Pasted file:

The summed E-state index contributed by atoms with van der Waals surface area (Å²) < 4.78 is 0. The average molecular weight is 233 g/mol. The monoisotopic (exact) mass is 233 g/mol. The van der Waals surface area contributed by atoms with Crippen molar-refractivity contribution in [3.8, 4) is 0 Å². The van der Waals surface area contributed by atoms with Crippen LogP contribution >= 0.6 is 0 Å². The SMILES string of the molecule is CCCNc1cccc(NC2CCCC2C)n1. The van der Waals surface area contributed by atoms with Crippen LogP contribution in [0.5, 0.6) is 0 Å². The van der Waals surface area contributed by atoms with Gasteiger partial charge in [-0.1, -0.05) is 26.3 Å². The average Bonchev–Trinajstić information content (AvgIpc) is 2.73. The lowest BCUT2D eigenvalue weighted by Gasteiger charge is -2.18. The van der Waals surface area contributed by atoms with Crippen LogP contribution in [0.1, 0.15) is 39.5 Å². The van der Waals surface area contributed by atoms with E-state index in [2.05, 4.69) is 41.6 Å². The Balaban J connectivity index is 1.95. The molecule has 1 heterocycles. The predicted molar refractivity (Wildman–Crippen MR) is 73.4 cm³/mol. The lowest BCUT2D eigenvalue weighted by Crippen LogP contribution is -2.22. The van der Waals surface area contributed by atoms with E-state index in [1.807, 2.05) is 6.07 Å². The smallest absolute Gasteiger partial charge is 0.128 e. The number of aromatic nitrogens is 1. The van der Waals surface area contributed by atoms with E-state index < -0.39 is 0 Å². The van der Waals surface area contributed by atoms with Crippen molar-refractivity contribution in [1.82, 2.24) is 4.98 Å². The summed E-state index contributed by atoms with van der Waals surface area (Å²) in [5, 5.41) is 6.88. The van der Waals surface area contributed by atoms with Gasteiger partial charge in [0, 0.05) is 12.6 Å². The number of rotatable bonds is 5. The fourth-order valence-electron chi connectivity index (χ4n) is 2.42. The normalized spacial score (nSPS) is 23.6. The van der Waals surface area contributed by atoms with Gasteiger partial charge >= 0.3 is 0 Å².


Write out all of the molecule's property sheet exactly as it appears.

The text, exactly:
The summed E-state index contributed by atoms with van der Waals surface area (Å²) < 4.78 is 0. The average molecular weight is 233 g/mol. The monoisotopic (exact) mass is 233 g/mol. The van der Waals surface area contributed by atoms with Crippen molar-refractivity contribution in [3.8, 4) is 0 Å². The van der Waals surface area contributed by atoms with Crippen LogP contribution >= 0.6 is 0 Å². The SMILES string of the molecule is CCCNc1cccc(NC2CCCC2C)n1. The van der Waals surface area contributed by atoms with Crippen LogP contribution in [0.5, 0.6) is 0 Å². The van der Waals surface area contributed by atoms with Gasteiger partial charge in [-0.1, -0.05) is 26.3 Å². The average Bonchev–Trinajstić information content (AvgIpc) is 2.73. The lowest BCUT2D eigenvalue weighted by Gasteiger charge is -2.18. The van der Waals surface area contributed by atoms with Crippen LogP contribution in [0.1, 0.15) is 39.5 Å². The van der Waals surface area contributed by atoms with E-state index in [2.05, 4.69) is 41.6 Å². The Balaban J connectivity index is 1.95. The molecule has 1 heterocycles. The predicted molar refractivity (Wildman–Crippen MR) is 73.4 cm³/mol. The lowest BCUT2D eigenvalue weighted by Crippen LogP contribution is -2.22. The van der Waals surface area contributed by atoms with E-state index in [1.807, 2.05) is 6.07 Å². The smallest absolute Gasteiger partial charge is 0.128 e. The number of aromatic nitrogens is 1. The van der Waals surface area contributed by atoms with E-state index < -0.39 is 0 Å². The van der Waals surface area contributed by atoms with Crippen molar-refractivity contribution in [1.82, 2.24) is 4.98 Å². The summed E-state index contributed by atoms with van der Waals surface area (Å²) in [5, 5.41) is 6.88. The van der Waals surface area contributed by atoms with Gasteiger partial charge in [0, 0.05) is 12.6 Å². The number of rotatable bonds is 5. The fourth-order valence-electron chi connectivity index (χ4n) is 2.42. The normalized spacial score (nSPS) is 23.6. The van der Waals surface area contributed by atoms with Gasteiger partial charge >= 0.3 is 0 Å².